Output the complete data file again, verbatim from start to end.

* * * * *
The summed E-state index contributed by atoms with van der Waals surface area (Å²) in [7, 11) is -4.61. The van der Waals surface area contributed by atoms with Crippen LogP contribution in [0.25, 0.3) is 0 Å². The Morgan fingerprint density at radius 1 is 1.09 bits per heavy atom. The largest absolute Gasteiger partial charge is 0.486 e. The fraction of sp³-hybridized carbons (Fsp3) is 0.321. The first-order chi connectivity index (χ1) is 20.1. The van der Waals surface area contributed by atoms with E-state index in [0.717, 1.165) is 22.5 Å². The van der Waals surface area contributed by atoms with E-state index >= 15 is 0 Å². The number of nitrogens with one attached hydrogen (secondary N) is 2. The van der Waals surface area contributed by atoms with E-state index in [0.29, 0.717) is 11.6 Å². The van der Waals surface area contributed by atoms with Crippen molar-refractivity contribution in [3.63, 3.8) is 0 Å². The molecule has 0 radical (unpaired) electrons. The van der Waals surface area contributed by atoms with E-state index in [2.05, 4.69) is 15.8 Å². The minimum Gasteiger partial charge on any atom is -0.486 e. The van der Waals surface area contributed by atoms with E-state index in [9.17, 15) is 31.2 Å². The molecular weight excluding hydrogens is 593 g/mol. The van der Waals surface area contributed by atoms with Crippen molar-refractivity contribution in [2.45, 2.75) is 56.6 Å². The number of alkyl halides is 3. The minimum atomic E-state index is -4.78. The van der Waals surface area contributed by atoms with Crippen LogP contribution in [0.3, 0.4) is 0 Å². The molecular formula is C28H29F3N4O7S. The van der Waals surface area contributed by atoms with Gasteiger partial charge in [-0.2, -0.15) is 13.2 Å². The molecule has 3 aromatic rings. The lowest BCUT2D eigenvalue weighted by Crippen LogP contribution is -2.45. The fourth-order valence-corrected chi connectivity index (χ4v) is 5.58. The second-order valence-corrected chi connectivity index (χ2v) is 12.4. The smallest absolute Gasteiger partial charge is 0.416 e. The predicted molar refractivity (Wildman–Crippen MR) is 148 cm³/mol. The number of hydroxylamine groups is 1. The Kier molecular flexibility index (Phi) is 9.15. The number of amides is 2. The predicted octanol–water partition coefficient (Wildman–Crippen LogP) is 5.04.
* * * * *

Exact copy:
The summed E-state index contributed by atoms with van der Waals surface area (Å²) in [7, 11) is -4.61. The van der Waals surface area contributed by atoms with Crippen LogP contribution in [0.25, 0.3) is 0 Å². The Morgan fingerprint density at radius 1 is 1.09 bits per heavy atom. The largest absolute Gasteiger partial charge is 0.486 e. The fraction of sp³-hybridized carbons (Fsp3) is 0.321. The first-order chi connectivity index (χ1) is 20.1. The van der Waals surface area contributed by atoms with E-state index in [0.717, 1.165) is 22.5 Å². The van der Waals surface area contributed by atoms with E-state index >= 15 is 0 Å². The number of nitrogens with one attached hydrogen (secondary N) is 2. The van der Waals surface area contributed by atoms with E-state index in [0.29, 0.717) is 11.6 Å². The van der Waals surface area contributed by atoms with Crippen molar-refractivity contribution in [3.63, 3.8) is 0 Å². The molecule has 0 radical (unpaired) electrons. The van der Waals surface area contributed by atoms with E-state index in [2.05, 4.69) is 15.8 Å². The minimum Gasteiger partial charge on any atom is -0.486 e. The van der Waals surface area contributed by atoms with E-state index in [9.17, 15) is 31.2 Å². The molecular weight excluding hydrogens is 593 g/mol. The van der Waals surface area contributed by atoms with Crippen molar-refractivity contribution in [2.45, 2.75) is 56.6 Å². The number of alkyl halides is 3. The minimum atomic E-state index is -4.78. The van der Waals surface area contributed by atoms with Crippen LogP contribution in [0.3, 0.4) is 0 Å². The molecular formula is C28H29F3N4O7S. The van der Waals surface area contributed by atoms with Gasteiger partial charge in [-0.2, -0.15) is 13.2 Å². The molecule has 3 aromatic rings. The lowest BCUT2D eigenvalue weighted by Crippen LogP contribution is -2.45. The fourth-order valence-corrected chi connectivity index (χ4v) is 5.58. The second-order valence-corrected chi connectivity index (χ2v) is 12.4. The smallest absolute Gasteiger partial charge is 0.416 e. The predicted molar refractivity (Wildman–Crippen MR) is 148 cm³/mol. The number of hydroxylamine groups is 1. The Kier molecular flexibility index (Phi) is 9.15. The number of amides is 2. The predicted octanol–water partition coefficient (Wildman–Crippen LogP) is 5.04.